Science Digest

Science Digest

Monday, April 27, 2009

Hunt for Other 'Earths'

Recent discoveries by planet-hunters have made astronomers more optimistic that the universe has plenty of rocky, Earth-like planets that occupy the "habitable zone" around stars.

Since the discovery in 1995 of the first "exoplanet," astronomers have found more than 300 such worlds, almost all of them Jupiter-size "gas giants," the easiest to detect with today's technology. There has been speculation that such giant planets may migrate closer to their parent stars and, en route, obliterate any smaller, Earth-like bodies.

But that seems a bit less likely with the announcement last week by Swiss astronomer Michel Mayor and colleagues of the discovery of two planets orbiting the red dwarf Gliese 581, a relatively small, cool star about 20 light years from Earth. One of the planets, orbiting extremely close to the star, is 1.9 times the mass of Earth, the smallest "exoplanet" found to date. The other, about seven times the mass of Earth, is even more intriguing, for it is much farther from the star, at a distance that appears to place it in the theoretical habitable zone, where water might be able to remain liquid on the surface, as is the case with Earth.

That's wonderful news, said William Borucki, lead scientist on NASA's Kepler space telescope, which will begin observations in mid-May designed to find Earth-like planets and estimate their abundance in our galaxy.

"It really gives us confidence that we're going to be finding planets rather than a null result," he said. "The giant planets do not wipe out all the small planets. That's a great discovery."

MIT astronomer Sara Seager said of the Mayor discoveries, "It's not a huge surprise, but it's taking us down the inevitable path to finding planets like Earth. . . . It's just a matter of time."

The new planets were not seen directly but were detected through a wobble in the starlight coming from Gliese 581 that revealed the gravitational influence of the orbiting bodies. The Mayor team made the find using a spectrograph attached to a European Southern Observatory telescope in Chile.

Team member Stephane Udry said the planet found in the habitable zone is the "first serious 'water world' candidate." He told The Washington Post by e-mail that the possibility of life on such a planet remains purely a matter of speculation: "At this point we can just say that a small-mass planet is there at a good distance for water to exist on the surface and thus for life potentially to develop. Only observations will tell us if there is life there."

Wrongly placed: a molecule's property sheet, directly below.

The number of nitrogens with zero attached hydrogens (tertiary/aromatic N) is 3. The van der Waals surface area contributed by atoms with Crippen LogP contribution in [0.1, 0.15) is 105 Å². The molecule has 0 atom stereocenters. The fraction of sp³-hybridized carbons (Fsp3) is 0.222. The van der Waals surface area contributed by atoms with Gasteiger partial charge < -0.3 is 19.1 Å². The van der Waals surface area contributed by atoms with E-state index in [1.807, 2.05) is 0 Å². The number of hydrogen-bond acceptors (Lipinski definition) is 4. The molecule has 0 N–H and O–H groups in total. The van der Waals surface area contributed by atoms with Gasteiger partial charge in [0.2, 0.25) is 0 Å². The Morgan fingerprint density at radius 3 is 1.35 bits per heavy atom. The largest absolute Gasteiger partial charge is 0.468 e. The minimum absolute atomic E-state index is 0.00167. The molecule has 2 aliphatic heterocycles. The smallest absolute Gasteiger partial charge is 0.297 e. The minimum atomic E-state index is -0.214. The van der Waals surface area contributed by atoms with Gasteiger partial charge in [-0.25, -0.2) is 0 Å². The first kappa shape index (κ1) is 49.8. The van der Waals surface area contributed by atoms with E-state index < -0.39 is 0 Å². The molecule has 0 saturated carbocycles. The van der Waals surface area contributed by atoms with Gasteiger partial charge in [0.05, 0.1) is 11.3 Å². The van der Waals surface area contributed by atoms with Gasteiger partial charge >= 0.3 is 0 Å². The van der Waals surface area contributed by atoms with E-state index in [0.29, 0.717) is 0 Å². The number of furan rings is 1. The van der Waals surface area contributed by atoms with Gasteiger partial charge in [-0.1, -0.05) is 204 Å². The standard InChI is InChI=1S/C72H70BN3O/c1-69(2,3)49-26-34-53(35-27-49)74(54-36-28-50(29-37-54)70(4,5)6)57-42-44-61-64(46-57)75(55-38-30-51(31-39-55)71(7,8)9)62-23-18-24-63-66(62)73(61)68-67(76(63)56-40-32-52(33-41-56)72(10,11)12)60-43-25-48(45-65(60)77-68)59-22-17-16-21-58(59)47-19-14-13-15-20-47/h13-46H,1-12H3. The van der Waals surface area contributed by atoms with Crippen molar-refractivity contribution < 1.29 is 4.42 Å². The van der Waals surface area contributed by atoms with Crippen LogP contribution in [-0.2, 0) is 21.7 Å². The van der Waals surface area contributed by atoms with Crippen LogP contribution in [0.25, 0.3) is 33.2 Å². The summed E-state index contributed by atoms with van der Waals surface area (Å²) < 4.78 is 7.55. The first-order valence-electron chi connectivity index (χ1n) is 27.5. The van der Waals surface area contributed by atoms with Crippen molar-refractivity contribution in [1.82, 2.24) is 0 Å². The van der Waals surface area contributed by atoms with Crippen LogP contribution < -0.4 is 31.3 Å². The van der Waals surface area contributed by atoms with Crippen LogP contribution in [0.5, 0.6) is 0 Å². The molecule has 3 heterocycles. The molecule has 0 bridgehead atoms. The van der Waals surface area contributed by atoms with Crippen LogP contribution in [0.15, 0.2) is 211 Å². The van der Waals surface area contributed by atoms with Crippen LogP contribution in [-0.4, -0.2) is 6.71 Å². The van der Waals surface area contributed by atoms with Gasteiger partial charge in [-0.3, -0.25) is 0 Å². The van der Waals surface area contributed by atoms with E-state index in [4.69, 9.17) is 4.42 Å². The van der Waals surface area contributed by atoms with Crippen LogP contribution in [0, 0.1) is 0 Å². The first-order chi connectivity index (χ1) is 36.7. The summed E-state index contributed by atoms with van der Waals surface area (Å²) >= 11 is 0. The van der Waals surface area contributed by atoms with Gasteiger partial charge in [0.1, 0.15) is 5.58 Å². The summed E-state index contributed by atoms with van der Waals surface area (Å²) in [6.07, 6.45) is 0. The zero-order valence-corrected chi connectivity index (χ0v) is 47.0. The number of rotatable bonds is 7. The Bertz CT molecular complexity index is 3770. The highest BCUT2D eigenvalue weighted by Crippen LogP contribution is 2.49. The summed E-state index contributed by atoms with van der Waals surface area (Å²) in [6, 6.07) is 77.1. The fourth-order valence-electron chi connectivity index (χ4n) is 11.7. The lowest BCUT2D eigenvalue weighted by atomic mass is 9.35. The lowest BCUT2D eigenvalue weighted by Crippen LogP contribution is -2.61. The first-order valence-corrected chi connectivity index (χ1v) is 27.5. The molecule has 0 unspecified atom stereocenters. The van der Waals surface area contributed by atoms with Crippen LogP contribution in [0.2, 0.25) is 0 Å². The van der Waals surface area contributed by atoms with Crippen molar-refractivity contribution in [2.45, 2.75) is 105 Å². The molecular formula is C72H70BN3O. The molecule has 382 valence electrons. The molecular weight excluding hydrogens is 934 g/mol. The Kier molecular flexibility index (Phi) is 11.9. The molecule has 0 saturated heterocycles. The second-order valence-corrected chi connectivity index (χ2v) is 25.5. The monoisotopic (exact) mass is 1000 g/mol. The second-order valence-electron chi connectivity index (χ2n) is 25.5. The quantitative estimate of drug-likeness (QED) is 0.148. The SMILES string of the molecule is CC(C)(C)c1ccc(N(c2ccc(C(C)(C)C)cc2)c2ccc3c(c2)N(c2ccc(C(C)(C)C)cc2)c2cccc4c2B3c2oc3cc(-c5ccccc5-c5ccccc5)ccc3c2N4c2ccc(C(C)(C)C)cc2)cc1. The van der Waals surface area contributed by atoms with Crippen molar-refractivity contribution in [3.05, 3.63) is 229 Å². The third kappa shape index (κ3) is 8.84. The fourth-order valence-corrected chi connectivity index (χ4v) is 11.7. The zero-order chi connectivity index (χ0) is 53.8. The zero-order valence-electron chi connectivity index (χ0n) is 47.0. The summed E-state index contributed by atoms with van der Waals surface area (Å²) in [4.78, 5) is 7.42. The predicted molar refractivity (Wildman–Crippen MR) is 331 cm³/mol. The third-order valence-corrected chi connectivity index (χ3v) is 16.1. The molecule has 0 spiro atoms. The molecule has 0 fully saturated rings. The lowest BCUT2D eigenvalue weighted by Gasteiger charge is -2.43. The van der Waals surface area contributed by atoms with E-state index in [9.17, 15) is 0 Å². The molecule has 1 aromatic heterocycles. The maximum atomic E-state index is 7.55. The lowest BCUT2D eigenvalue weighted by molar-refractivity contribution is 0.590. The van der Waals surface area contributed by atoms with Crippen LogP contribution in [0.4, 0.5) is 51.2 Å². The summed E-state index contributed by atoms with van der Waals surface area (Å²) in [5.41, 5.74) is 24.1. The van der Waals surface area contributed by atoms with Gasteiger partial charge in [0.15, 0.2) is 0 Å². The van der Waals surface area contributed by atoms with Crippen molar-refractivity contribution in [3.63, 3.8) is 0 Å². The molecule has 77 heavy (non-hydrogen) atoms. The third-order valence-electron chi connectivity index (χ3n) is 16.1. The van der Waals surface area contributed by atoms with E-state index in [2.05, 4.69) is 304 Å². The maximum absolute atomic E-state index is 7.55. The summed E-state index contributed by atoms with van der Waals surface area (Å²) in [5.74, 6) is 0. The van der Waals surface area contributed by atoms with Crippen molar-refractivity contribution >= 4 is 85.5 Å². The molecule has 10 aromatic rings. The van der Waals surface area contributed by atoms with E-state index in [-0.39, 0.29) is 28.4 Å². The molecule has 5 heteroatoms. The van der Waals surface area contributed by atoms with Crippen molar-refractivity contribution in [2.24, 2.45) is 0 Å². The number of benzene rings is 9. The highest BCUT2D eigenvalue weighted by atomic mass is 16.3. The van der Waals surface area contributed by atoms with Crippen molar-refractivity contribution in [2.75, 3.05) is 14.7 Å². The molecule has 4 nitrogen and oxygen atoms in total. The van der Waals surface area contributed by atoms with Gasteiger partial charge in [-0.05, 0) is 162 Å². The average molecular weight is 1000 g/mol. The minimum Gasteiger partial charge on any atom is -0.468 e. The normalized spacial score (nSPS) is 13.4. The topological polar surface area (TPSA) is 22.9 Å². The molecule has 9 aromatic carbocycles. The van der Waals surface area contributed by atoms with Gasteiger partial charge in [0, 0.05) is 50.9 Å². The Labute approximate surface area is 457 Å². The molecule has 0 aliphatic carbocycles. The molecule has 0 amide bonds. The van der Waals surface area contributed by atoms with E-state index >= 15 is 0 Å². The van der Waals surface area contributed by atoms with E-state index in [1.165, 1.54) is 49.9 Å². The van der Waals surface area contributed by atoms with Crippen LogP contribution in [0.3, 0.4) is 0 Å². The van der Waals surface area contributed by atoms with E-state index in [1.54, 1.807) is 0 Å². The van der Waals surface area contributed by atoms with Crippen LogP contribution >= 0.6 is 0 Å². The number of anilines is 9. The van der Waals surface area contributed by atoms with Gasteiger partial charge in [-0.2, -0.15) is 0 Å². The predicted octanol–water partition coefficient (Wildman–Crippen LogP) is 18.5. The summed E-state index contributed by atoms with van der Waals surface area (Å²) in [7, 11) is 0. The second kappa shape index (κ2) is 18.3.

-- Joel Achenbach

Decoding an Old Script

Scientists studying tablets, seals and ceramics left behind by a 4,000-year-old civilization that existed in what is now eastern Pakistan and northwestern India have concluded that inscriptions on the artifacts appear to be an as-yet undeciphered human language.

Until now, scientists had been divided over whether the inscriptions -- which sometimes depicted a human or animal figure set beneath a row of symbols -- were merely pictograms or a language, with grammar and syntax.

A computational analysis has found that the inscriptions probably represent a language spoken by the people of the Harappan civilization, although no one knows how to decipher it. The research was published in the journal Science last week.

Computer scientist Rajesh Rao at the University of Washington and an international group of colleagues studied recurring patterns in the symbols on the artifacts and estimated the regularity with which the symbols appeared. The researchers analyzed the inscriptions in comparison with several human languages, including English and languages with ancient pedigrees -- Sumerian, Sanskrit and Old Tamil. They also studied the pattern of symbols in the DNA code and the computer language Fortran. The randomness with which symbols appeared predicted whether they were likely to be part of a human language.

Non-linguistic systems, such as the DNA code or religious hieroglyphs that show pictures of gods, tend to have symbols that recur at random or with mind-numbing regularity. All the languages, however -- including the symbols on the Harappan artifacts -- showed intermediate levels of randomness, in that symbols recurred in regular patterns as well as at random.

The Harappan civilization, which flourished from 2600 B.C. to 1900 B.C., coexisted with human societies in Egypt and Mesopotamia.

-- Shankar Vedantam

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